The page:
Toyota North America Makes Big Regional Changes


Toyota Motor North America, Inc. is making executive changes in its North and South American divisions with an eye to achieving what seems at first blush something of a contradiction: give the global regions more brand and product control while strengthening ties and communication lines with Toyota City.

The company wants to give regional executives more autonomy, since they know their consumers better than do executives in Japan -- but it's also true that the company probably doesn't want to loosen the reins too much when it comes to product quality and dependability.

Akio Toyoda, president of Toyota Motor Corporation, said in a statement that the changes will help the company's long-range Global Vision strategy it unveiled two years ago after the financial collapse in the U.S. and -- more significantly -- its own recall problems here. 



Part of the Global Vision plan involves vehicle production -- including subcompacts and a vehicle platform the company calls "Innovative International Multipurpose Vehicle" -- that addresses Toyota's various markets. It also involves bringing Lexus models and green vehicles like Prius to emerging markets, per a statement the company promulgated in 2011. The target is to go from 40% of global sales in emerging and 60% in industrialized markets to a 50/50 split by 2015. 

To that end, effective April 1, the company is elevating Jim Lentz -- who is currently president and CEO of Toyota Motor Sales' (TMS) U.S. operations, SVP Toyota Motor North America, and managing officer of Toyota Motor Corp. -- to senior managing officer of TMC, CEO North America Region, and president and COO of TMA. In essence, Lentz will have the catbird seat over Toyota's operations on this continent. Moving into Lentz's old position and reporting to him is Kazuo Ohara, managing officer, TMC and EVP, Lexus International.

Steve St. Angelo, who oversees engineering and manufacturing for TMS, will become CEO of Toyota's Latin America and Caribbean region based in Sao Paulo, Brazil, He will also be chairman of Toyota do Brazil. 

Mike Michels, VP corporate communications, tells Marketing Daily that both Lentz and St. Angelo will be moving into roles that are totally new to the North American organization. He adds that while there has been a president of Toyota Motor North America, that position did not have authority over sales, R&D and Manufacturing, or total north American profit and loss responsibility. "The previous function was as head of a holding company, not CEO of North America." Also, Toyota Canada formerly reported to Japan, but now reports to Lentz.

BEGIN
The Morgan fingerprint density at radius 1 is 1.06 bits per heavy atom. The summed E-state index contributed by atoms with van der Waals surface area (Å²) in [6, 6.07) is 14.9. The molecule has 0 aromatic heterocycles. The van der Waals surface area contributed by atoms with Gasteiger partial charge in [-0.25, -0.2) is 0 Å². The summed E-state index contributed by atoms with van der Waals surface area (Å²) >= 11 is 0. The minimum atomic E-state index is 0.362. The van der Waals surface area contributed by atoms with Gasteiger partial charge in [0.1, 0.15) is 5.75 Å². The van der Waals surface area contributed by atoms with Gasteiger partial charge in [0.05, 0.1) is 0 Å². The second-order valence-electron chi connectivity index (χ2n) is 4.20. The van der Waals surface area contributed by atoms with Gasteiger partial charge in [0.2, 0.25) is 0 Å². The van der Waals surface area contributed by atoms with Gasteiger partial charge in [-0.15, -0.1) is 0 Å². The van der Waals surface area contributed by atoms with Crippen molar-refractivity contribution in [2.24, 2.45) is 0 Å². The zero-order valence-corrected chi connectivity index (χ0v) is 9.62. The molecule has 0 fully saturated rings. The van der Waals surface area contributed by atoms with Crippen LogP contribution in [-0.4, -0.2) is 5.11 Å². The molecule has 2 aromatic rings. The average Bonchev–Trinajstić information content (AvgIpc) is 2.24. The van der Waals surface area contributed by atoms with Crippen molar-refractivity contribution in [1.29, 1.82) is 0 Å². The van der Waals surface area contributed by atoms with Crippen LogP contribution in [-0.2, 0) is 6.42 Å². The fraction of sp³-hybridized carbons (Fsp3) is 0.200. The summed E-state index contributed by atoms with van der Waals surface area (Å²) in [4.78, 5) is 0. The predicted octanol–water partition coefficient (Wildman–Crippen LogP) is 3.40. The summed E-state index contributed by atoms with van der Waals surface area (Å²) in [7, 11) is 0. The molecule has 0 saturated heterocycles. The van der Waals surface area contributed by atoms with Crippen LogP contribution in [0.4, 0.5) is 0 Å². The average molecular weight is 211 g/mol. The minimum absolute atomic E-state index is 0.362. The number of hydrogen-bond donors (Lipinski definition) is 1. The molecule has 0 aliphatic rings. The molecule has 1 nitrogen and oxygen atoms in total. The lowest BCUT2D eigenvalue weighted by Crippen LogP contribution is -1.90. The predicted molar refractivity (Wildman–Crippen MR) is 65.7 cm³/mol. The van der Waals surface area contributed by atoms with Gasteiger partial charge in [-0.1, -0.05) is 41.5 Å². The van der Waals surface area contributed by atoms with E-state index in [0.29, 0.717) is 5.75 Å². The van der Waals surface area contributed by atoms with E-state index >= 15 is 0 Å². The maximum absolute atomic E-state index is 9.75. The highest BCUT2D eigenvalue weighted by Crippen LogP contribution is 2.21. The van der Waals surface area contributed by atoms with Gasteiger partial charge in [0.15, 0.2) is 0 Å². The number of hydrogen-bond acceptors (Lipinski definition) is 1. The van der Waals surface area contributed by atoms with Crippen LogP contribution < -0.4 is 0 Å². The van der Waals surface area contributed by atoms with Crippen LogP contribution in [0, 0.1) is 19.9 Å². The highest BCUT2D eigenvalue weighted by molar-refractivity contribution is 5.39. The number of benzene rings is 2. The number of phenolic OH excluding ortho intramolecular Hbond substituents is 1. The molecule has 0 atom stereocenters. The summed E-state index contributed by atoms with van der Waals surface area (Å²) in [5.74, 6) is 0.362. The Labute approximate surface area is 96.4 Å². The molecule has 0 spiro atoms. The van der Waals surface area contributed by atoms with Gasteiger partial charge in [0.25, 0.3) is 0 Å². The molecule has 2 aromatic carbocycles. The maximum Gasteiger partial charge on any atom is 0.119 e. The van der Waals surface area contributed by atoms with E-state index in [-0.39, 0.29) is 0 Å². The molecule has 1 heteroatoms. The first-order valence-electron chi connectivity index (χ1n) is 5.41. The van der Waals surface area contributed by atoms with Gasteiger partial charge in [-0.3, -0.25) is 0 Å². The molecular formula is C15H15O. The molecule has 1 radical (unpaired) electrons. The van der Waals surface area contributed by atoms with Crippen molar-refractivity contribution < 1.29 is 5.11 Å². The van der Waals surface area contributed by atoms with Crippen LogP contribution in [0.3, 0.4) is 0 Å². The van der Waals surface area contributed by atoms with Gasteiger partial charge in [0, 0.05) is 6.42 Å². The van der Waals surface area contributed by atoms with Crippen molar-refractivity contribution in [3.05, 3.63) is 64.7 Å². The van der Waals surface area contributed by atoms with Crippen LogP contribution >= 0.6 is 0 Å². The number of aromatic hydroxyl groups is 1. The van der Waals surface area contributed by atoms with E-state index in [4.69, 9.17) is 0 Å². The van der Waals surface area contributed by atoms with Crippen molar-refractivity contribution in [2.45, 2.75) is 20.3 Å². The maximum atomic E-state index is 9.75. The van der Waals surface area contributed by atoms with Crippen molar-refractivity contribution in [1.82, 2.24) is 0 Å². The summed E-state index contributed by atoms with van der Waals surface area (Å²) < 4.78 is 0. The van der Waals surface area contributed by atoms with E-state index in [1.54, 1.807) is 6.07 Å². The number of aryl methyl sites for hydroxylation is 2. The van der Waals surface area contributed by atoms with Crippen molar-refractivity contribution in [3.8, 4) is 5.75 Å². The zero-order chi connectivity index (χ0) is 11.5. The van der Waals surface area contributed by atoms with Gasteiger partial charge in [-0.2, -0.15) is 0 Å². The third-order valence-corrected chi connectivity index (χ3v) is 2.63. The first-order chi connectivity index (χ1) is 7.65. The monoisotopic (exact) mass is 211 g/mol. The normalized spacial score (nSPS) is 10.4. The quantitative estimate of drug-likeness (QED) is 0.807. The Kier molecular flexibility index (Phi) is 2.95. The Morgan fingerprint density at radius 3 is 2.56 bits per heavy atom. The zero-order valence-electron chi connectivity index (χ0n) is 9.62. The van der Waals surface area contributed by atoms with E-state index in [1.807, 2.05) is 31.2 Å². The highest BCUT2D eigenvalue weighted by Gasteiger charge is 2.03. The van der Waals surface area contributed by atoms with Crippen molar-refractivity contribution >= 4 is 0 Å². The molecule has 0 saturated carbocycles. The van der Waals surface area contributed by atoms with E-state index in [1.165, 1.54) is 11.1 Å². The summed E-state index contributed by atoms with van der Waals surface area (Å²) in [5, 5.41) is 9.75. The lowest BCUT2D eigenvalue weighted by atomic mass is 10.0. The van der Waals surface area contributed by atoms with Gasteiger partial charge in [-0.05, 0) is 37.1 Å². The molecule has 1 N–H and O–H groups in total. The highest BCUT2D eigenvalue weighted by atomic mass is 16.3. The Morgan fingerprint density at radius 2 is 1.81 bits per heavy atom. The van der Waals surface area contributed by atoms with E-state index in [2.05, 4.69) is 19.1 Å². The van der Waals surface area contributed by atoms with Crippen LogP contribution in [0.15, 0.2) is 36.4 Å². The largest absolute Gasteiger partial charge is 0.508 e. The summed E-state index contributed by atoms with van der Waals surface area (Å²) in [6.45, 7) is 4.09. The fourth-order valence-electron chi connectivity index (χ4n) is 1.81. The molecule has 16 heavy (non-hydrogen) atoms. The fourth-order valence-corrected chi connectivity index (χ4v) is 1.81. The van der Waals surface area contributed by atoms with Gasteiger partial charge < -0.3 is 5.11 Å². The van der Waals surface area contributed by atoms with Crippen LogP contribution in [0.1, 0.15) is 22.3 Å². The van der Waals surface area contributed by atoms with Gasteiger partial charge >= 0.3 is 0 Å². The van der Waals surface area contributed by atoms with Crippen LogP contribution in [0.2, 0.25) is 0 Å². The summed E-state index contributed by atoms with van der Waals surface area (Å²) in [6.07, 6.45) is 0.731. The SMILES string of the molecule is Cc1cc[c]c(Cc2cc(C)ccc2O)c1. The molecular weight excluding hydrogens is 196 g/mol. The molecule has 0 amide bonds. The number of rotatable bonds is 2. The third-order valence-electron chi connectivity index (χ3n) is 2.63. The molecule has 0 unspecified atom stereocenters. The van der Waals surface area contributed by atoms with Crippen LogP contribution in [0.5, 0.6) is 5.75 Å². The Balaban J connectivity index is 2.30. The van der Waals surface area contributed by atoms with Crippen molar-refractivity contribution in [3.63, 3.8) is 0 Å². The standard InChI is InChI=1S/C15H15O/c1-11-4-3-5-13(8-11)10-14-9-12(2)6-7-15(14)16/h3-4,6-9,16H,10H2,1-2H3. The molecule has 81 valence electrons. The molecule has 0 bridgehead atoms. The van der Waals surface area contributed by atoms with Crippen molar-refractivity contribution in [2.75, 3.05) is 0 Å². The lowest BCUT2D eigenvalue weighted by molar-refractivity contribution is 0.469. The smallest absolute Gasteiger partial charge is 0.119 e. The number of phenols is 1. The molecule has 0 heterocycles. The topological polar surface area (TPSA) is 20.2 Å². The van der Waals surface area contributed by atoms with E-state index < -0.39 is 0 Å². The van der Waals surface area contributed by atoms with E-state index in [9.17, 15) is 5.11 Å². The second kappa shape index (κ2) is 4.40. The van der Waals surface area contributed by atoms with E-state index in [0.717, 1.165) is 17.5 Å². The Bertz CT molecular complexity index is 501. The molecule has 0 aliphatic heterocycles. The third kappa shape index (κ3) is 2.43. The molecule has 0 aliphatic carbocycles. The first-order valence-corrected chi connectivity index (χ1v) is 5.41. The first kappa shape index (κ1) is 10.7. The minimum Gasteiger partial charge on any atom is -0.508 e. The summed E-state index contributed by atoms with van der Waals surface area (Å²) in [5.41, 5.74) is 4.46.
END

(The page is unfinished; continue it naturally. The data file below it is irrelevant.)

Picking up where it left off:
Michels explains that North American operations are now more autonomous, as each of the fundamental units in North America used to report separately to counterpart organizations in Japan. Now they report to Lentz, who reports to the new mature markets division in Japan. "One conduit rather than many. One leader for North America rather than many," he says.

Mark S. Templin, who handles Lexus in the U.S. now, is moving to Toyota City, Japan to handle the luxury brand's global operations. The company says this is a cultural first: Templin will be the first non-Japanese executive to oversee a division from global headquarters. He will replace Jeff Bracken, who today works as VP of sales at Toyota division.

Bob Carter, SVP for automotive operations at TMS, will be the first executive to handle sales, service, marketing, customer initiatives, vehicle distribution and parts operations for Toyota, Lexus and Scion.

Said Lentz in a statement: "Integrating Toyota's North America affiliates under a more unified and streamlined management structure will significantly enhance local responsibility over operations, clarify decision-making and strengthen our 'customer-first' focus."

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